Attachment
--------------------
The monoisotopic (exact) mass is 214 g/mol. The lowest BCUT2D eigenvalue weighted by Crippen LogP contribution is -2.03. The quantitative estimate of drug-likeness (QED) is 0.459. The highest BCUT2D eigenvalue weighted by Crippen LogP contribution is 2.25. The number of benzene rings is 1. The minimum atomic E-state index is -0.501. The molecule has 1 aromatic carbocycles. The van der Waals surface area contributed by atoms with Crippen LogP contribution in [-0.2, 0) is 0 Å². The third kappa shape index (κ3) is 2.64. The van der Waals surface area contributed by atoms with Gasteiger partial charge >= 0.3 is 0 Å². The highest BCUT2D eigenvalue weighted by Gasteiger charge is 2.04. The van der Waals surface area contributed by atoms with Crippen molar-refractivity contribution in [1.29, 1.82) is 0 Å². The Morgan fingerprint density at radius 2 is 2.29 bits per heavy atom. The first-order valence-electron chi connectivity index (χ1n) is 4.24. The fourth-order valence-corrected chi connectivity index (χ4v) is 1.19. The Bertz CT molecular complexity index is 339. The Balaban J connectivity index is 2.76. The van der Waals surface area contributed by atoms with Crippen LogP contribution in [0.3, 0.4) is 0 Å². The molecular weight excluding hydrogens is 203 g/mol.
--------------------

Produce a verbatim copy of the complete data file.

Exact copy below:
The monoisotopic (exact) mass is 214 g/mol. The lowest BCUT2D eigenvalue weighted by Crippen LogP contribution is -2.03. The quantitative estimate of drug-likeness (QED) is 0.459. The highest BCUT2D eigenvalue weighted by Crippen LogP contribution is 2.25. The number of benzene rings is 1. The minimum atomic E-state index is -0.501. The molecule has 1 aromatic carbocycles. The van der Waals surface area contributed by atoms with Crippen LogP contribution in [-0.2, 0) is 0 Å². The third kappa shape index (κ3) is 2.64. The van der Waals surface area contributed by atoms with Gasteiger partial charge >= 0.3 is 0 Å². The highest BCUT2D eigenvalue weighted by Gasteiger charge is 2.04. The van der Waals surface area contributed by atoms with Crippen molar-refractivity contribution in [1.29, 1.82) is 0 Å². The Morgan fingerprint density at radius 2 is 2.29 bits per heavy atom. The first-order valence-electron chi connectivity index (χ1n) is 4.24. The fourth-order valence-corrected chi connectivity index (χ4v) is 1.19. The Bertz CT molecular complexity index is 339. The Balaban J connectivity index is 2.76. The van der Waals surface area contributed by atoms with Crippen LogP contribution in [0.3, 0.4) is 0 Å². The molecular weight excluding hydrogens is 203 g/mol.